Free-Radicals in Chemistry

Oxygen radical with one unpaired electron.

What are Free-Radicals?

Free-radicals are highly reactive atoms, compounds, or ions. Chlorine radicals help to synthesize more reactive organic compounds. The atmosphere naturally produces oxygen radical intermediates in chemical reactions between oxygen and ozone. Artificial chemicals called chlorofluorocarbons (CFCs) produce chlorine monoxide radical intermediates in the atmosphere. And the human body naturally produces superoxide anion radicals.

The image below shows the Lewis dot structures for free-radicals of a chlorine atom, oxygen atom, chlorine monoxide molecule, and oxygen molecule. All free-radicals have one unpaired valence electron.

Free-radicals of chlorine, oxygen, chlorine monoxide, and oxygen. The red dots represent the unpaired electron.
Free-radicals with one unpaired valence electron

Atoms, compounds, and ions commonly contain pairs of valence electrons. The Lewis Dot Structures below, compares an oxygen molecule with the superoxide free-radical. The oxygen molecule contains paired electrons and the superoxide radical contains one unpaired electron.

An oxygen molecule with paired electrons. A superoxide radical with one unpaired electron.

Radicals are highly reactive and undergo consecutive chain reactions. Let’s take a closer look at chemical reactions involving free-radicals in organic chemistry, the Earth’s atmosphere, and the human body.

Free-Radicals in Organic Chemistry

In organic chemistry, alkanes are chemically unreactive. Organic chemists use chlorine free-radicals in a series of chain reactions to form a more reactive halogenoalkane species. Chlorine free-radicals convert methane into the more reactive halogenoalkane, chloromethane, in a process called free-radical substitution. This reaction mechanism occurs in three stages: 1) Initiation 2) Propagation 3) Termination.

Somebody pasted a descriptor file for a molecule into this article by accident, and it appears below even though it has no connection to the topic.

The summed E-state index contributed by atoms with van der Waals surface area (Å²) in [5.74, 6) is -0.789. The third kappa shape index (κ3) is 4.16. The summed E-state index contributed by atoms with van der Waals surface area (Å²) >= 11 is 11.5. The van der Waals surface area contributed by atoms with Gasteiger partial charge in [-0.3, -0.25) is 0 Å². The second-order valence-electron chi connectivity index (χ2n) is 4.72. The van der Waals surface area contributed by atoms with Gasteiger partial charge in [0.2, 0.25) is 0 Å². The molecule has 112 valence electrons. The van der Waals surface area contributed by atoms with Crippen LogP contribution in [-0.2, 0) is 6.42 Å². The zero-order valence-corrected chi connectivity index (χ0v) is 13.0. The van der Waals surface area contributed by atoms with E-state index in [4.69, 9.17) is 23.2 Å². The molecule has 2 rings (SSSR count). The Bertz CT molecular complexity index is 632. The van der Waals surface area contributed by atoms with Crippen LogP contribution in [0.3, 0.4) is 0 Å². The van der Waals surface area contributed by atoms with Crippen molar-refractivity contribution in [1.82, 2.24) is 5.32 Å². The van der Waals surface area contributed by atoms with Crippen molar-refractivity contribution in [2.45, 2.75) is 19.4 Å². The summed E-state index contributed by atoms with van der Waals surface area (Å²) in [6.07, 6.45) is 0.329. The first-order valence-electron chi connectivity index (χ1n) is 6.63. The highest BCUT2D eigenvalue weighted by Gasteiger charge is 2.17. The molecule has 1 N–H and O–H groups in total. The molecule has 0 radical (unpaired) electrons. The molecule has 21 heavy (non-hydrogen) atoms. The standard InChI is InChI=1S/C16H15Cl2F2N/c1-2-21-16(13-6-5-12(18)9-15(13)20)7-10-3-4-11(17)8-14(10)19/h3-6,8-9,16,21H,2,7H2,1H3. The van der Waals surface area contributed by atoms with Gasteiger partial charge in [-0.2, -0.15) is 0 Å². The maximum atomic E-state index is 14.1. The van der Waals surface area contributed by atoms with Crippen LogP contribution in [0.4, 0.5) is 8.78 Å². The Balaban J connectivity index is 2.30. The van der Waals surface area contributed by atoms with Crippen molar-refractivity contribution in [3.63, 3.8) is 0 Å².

1. Initiation: Formation of free-radicals

In the presence of UV light, chlorine atoms separate by homolytic fission. Two electrons in the covalent bond split evenly amongst two chlorine atoms. In the image below, the chlorine (Cl2) molecule splits into two chlorine free-radicals (Cl·).

A chlorine molecule absorbing energy and splitting into two chlorine radicals.
Chlorine molecule Chlorine free-radicals
  1. Propagation: Free-radical chain reactions

Propagation 1: A chlorine free-radical reacts with methane to form hydrogen chloride (HCl) and a methyl free-radical (·CH3).

A chlorine radical reacting with methane to form hydrogen chloride and a methyl free radical.
Chlorine free-radical + MethaneHydrogen chloride + Methyl free-radical

Propagation 2: A methyl free-radical reacts with a chlorine molecule to form the desired product, chloromethane, and a chlorine free-radical. Termination of free-radicals begins in stage 3.

The methyl free-radical reacts with a chlorine molecule to form chloromethane and a chlorine free-radical.
Methyl free-radical + Chlorine Chloromethane + Chlorine free-radical
  1. Termination: Free-Radical “mop up”

The concentration of methane starts to decrease. In the image below, chlorine radicals and methyl radicals react to form molecules. At the end of the reaction, no more radicals are present in the reaction mixture.

In step 1, chlorine radicals react to form a chlorine molecule. In step 2, chlorine and methyl radicals react to form chloromethane. In step, 3 two methyl radicals react to form ethane.
Free-radicals Molecules

Free-Radicals in the Atmosphere: Ozone Protection and Depletion

Ozone Protection & Oxygen Free-Radical Intermediates